It is a grave delusion. Indeed, I suspect that deep down they know that by March 29 they will have to cobble together a reasonable divorce settlement or be condemned for their irresponsibility in a fragile world.

Theresa May’s task is to stick with demanding they stop messing about and come up with a clean break with the minimum of disruption. Call me what you will, but deliver.

The reason we are where we are is quite simply because of the Euro-federalists’ aim to create a United States of Europe without the consent of the EU’s 500m electors.

Britain is the first to say enough is enough but the continent is restive partly because of the dire effects of a single currency that has impoverished its southern states. Political unrest stalks the mainland and not least France and Germany.

It would be ironic if the elite’s empire building were to result in a fragmented and nationalist continent.

We may think that Mrs May is not robust enough in her dealing with these misguided folk. She is certainly not as tough as I would be unless she is consciously running the whole issue into the buffers. If she is, she has undoubtedly one advantage: her behaviour is impeccable and nobody is quite clear just what she is up to.

My one regret in retirement is that I am not going to Brussels regularly - as I did with Mrs Thatcher – in a minority of11-1 (now inevitably 27-1). I used to tell an inquiring media – and at Commonwealth summits where the UK was in a minority of 53-1 – that being beleaguered is a wonderful feeling when you know you are right.

Britain has long borne an expensive cross in the form of what has become the EU and historically I am sure Mr Tusk’s special place in hell will be reserved for them, not Brexiteers, if they mishandle our departure.

They – or more accurately France and Germany - now hold the whole caboodle together only by corruption through the cash they throw at lesser European fry.

The challenge to them today is to recognise where their federalism is taking them. These benighted people need to rethink their European concept – as Mrs Thatcher advised them in 1988.
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Old 14th Feb 2019, 16:47
  #4648 (permalink)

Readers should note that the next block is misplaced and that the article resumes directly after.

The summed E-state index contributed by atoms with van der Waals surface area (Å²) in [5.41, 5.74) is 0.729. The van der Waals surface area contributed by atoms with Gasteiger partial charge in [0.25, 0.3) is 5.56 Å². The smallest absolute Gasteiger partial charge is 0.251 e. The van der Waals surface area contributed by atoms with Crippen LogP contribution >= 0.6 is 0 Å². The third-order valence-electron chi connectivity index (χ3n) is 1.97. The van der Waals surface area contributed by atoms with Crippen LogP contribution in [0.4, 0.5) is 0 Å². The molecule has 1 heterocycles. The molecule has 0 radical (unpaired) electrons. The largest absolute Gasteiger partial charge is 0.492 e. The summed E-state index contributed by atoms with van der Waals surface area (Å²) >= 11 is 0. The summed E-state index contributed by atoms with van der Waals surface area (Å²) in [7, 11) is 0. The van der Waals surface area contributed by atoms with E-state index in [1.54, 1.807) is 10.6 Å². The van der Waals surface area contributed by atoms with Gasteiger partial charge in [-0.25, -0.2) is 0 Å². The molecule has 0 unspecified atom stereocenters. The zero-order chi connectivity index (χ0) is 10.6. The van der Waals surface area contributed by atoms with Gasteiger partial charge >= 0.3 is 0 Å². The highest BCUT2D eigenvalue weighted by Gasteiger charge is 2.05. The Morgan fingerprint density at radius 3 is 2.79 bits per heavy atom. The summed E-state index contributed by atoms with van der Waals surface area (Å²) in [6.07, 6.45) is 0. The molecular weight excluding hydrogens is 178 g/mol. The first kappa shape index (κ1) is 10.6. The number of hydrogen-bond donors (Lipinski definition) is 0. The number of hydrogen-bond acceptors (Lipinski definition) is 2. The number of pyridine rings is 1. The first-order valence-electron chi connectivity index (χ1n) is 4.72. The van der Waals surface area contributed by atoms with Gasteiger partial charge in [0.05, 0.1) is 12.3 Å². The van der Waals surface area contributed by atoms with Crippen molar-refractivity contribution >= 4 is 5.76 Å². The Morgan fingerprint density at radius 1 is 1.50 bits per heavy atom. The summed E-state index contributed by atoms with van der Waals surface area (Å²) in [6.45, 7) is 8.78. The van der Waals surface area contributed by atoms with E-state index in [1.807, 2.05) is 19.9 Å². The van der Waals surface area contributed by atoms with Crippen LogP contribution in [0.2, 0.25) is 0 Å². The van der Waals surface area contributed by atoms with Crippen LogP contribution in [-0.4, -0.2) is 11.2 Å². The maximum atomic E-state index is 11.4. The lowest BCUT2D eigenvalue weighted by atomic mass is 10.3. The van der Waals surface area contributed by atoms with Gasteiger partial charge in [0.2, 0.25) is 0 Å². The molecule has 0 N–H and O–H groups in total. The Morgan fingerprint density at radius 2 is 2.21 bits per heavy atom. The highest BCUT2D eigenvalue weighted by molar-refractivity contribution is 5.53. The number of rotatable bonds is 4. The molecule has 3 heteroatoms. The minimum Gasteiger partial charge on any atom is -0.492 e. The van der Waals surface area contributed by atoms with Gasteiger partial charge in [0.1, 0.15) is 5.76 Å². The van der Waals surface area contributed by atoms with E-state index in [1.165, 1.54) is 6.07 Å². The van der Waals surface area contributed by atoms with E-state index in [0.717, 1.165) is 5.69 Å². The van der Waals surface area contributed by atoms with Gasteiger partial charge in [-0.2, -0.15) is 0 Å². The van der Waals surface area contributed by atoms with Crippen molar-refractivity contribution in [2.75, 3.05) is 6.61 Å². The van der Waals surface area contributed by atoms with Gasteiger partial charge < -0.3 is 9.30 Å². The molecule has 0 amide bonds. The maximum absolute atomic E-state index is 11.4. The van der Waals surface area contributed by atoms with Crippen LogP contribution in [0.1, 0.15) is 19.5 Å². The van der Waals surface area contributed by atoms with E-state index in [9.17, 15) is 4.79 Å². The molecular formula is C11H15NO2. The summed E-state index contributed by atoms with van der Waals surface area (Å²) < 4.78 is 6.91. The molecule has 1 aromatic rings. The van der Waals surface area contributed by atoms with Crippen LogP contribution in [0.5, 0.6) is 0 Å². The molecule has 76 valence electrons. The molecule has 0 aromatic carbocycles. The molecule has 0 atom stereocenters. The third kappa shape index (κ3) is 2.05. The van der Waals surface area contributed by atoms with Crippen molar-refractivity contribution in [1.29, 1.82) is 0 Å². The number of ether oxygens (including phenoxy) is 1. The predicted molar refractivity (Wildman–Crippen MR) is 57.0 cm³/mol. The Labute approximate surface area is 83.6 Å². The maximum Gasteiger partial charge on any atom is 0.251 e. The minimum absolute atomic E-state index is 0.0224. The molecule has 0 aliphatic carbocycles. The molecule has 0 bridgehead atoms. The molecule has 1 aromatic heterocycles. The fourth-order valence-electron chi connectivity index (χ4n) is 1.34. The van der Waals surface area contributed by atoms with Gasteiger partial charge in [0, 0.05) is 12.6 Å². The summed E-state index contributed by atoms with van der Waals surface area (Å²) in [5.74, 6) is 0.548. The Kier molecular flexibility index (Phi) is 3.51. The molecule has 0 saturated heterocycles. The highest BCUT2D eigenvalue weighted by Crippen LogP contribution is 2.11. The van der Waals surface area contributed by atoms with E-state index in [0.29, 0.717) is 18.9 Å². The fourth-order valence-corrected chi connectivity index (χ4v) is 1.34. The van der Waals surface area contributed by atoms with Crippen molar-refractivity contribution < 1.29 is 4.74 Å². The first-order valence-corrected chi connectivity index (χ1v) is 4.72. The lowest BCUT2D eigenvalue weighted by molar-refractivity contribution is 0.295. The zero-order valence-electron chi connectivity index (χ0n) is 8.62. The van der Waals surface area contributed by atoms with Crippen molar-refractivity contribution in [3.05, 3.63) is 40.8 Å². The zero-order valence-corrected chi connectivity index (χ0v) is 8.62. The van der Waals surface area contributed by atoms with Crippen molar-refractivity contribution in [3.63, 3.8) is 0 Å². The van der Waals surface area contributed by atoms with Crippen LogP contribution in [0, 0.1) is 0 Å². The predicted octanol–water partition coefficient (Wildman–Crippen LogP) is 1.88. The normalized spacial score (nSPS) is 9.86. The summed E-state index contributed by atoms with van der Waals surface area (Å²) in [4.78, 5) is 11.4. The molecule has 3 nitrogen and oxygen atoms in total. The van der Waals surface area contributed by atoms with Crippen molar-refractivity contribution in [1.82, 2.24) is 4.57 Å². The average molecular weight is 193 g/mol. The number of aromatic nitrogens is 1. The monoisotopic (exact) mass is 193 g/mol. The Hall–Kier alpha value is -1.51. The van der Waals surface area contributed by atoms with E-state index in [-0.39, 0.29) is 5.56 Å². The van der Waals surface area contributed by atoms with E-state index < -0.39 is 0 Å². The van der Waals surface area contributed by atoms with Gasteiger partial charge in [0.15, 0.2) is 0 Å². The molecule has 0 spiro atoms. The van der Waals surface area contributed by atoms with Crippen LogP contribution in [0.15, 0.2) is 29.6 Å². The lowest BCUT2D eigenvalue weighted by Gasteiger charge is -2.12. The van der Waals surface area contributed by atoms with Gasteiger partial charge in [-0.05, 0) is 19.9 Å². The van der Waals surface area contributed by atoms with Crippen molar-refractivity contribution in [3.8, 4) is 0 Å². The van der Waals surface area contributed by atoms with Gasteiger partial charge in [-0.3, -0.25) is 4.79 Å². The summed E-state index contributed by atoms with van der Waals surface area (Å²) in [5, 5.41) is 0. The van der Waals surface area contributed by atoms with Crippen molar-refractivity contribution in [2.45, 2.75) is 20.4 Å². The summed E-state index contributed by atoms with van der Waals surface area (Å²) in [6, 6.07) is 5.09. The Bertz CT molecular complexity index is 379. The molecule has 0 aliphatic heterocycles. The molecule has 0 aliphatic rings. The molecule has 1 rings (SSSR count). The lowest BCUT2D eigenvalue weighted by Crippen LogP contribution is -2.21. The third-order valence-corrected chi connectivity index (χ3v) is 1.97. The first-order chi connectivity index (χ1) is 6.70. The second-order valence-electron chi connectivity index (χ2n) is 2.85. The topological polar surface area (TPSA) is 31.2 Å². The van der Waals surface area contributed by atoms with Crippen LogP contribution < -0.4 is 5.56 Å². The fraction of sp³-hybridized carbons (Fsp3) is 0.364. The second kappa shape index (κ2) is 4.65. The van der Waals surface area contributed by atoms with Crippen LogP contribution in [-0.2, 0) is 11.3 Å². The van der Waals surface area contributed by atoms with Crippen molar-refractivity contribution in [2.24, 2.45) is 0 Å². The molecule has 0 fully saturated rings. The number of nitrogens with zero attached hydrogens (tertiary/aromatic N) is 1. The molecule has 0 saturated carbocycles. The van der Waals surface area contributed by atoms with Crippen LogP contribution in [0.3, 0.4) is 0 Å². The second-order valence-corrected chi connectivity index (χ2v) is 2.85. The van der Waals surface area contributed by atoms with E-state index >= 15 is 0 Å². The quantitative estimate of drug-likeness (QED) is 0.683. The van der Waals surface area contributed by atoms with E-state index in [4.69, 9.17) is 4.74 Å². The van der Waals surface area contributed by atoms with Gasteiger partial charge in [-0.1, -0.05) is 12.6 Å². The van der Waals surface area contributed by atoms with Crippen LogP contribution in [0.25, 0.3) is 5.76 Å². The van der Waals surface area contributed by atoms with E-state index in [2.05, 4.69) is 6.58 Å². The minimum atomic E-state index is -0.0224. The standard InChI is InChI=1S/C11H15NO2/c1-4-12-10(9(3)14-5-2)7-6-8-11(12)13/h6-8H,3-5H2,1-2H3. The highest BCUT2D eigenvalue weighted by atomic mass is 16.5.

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Another unattributed quotation, of someone else who thinks the EU owes Britain a living.
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Old 14th Feb 2019, 16:55
  #4649 (permalink)  
 
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Oh it's attributable alright. State of it.


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Old 14th Feb 2019, 17:21
  #4650 (permalink)  
 
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The quote came from Sir Bernard Ingham via Probus.
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Old 14th Feb 2019, 17:57
  #4651 (permalink)  
 
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who on earth is the imbecile who thinks the Eu dislike Britain because of events like Waterloo. Napolean was in fact defeated by the Eu of its day NOT by Britain, we lead a coalition of Britain , Netherlands, Spain, Russia and allies , Austro Hungarian Empire and Prussia-basically Germany. Not all these were at Waterloo but Netherlands nad Prussia certainly were and the others had all been involved in fighting the French empire.

Waterloo was at a stalemate -no mean achievement by Wellington as the French were very powerful army , the decisive element being the large Prussian force under Blucher ,( A Swede) more than the English and Dutch arrived at the end of days desperate fighting and took the French in the Flank and numbers plus the awful wearing down they had got from Wellington determined soldiers did for Ney and Napoleon . To say Europeans are against us because of issues like Waterloo is absurd, most Europeans were on our side and in fact it foreshadowed the opportunity we have today where Germany and France have problems and effectively we would lead the Eu for the next ten years .

Except that we have been duped into choosing to be a European North Korea , a small satellite state on the edge of a continent- distrusted by everyone, with the population short of food and medicines , suppression of outside news and poverty but hang on to our nuclear weapons. Oh and a trade deal with the Faroe islands

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Old 14th Feb 2019, 18:15
  #4652 (permalink)  
 
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Re Mr Ingham , if you feel that everyone else on an organisation is against you- 27-1 and 53-1 the odds are that it is you who are in the wrong. The lack of self awareness of some people is astonishing and of course it was that kind of thinking that did for Maggie in the end anyway. What is about the English psyche that means we are always right, everyone is against us (well we have attacked almost every country in the world so thats possible. )